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More Classic Horror movie double-feature at the Rialto!

The Black Cat
The Black Cat

Following last week's successful presentation of a silent horror movie double-feature at the Rialto, The Film Society is back with another equally amazing event this Sunday night, October 24th, again at the classic Rialto theater. Another horror double-feature, this time feature classic Universal Studios horror from the 1930s, starring the kings of horror: Bela Lugosi and Boris Karloff. Having become famous for embodying the classic and definitive characters of Dracula and Frankenstein's Monster in the early 30s, they continued to play monsters, madmen and murderers up until the 1950s.

They were the Robert deNiro and Al Pacino of their time: men in the same caliber who were rarely seen together on screen, but it was a grand event when it happened. (I`m not saying Righteous Kill was a grand event).

You can come to the Rialto to witness the pairing of The Black Cat and White Zombie, two of the better schlock-tastic horrorfests to come out of the early period. I must remind you that the 80 year old Rialto was catering to movies like this way back when, and cheapo cheesy horror flicks were presented in this way, as a double bill, usually with short films, serials, news reels in between. This also accounts for the short running time of these films.

The Black Cat (1934) was part of a string of Edgar Allen Poe adaptations that had virtually nothing to do with the Edgar Allen Poe stories. It`s like saying this remake of The Exorcist is about a young man who falls in love with a young girl, and they rob a bank on New Year`s Day; and maybe the young man is a priest. The Black Cat was one of those rare occasions where Lugosi and Karloff were in a movie together, so the studio decided to make it as bizarre and over the top as hell. No point in giving you a summary. A car breaks down, a creepy man lives in a creepy house, he may have a dead wife or may not have a dead wife, there is a black cat somewhere, and there is some bondage and torture. Too postmodern for the easy-plot-monster movies of its time, and too extreme for the audience back then, but you could probably bring your kids (if you are demented).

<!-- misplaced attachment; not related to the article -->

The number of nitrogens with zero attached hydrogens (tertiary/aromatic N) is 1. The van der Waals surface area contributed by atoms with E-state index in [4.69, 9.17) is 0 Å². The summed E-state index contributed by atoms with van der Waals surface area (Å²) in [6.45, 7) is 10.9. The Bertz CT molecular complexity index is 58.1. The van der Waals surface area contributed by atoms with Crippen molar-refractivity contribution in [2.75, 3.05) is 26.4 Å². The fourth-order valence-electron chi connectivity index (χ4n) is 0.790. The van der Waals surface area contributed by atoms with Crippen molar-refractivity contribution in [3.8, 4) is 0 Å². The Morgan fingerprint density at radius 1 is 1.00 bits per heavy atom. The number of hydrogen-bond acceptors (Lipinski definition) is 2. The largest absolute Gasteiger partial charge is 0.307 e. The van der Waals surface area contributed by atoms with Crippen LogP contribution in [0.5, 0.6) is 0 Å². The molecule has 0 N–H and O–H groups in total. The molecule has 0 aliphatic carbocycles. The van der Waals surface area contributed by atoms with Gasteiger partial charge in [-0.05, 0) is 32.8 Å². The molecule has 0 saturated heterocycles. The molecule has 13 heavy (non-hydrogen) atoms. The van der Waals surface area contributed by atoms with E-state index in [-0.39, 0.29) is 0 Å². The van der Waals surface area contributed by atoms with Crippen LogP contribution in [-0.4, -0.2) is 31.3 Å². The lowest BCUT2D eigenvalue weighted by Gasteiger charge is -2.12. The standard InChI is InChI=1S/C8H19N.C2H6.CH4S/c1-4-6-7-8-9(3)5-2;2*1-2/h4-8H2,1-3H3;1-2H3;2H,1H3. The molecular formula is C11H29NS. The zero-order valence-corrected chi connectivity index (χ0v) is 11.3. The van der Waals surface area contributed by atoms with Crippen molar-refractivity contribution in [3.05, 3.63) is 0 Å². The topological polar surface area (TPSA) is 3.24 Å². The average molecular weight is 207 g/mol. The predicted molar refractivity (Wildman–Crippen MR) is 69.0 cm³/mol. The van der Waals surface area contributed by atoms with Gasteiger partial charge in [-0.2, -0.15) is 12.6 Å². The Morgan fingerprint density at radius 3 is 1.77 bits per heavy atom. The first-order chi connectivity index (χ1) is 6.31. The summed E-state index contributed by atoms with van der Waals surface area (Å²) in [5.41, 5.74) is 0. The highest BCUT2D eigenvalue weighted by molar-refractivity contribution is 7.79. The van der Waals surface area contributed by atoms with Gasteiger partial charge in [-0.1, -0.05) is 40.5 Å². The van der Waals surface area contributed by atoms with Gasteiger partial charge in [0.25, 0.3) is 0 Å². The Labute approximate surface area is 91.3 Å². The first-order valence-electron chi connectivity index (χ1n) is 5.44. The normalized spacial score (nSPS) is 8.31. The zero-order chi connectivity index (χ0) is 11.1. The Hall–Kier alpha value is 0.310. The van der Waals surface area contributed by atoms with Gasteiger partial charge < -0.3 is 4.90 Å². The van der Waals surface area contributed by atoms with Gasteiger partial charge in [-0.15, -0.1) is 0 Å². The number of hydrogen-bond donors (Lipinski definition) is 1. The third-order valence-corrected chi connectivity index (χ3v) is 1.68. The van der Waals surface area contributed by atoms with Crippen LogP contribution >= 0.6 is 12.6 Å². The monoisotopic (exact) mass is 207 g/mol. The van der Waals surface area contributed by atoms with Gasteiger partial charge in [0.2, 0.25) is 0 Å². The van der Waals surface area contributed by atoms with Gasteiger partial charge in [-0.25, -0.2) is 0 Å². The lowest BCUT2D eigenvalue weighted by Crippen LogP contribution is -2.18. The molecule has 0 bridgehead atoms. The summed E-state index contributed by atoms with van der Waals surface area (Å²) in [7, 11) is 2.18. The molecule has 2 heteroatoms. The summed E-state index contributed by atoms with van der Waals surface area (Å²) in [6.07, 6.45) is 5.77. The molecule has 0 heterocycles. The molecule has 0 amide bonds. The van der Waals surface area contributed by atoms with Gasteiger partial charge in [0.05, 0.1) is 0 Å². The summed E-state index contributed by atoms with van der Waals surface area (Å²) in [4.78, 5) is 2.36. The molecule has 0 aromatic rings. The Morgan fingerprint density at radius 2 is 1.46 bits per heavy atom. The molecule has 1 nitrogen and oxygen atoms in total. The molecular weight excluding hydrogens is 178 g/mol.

White Zombie (1932) is not a zombie movie. Zombies as we know them today have been quite popular for the last 40 years, but these zombies refer to somnobulists or partially dead people who may or may not be hypnotized/controlled by a voodoo priest/madman. There is a love triangle, a bunch of rich white kids who go to Haiti to get married, Lugosi as a voodoo priest, and people become passive zombies who do your bidding.

These movies are classics in any format, but on the big screen, with Halloween around the corner, and two for the price of one, you have NO excuse. Tickets can be purchased at the door, snacks and drinks shall be available, party starts at 7pm and the price is super cheap. Come one come all, keep the classics alive and keep those cameras rolling.


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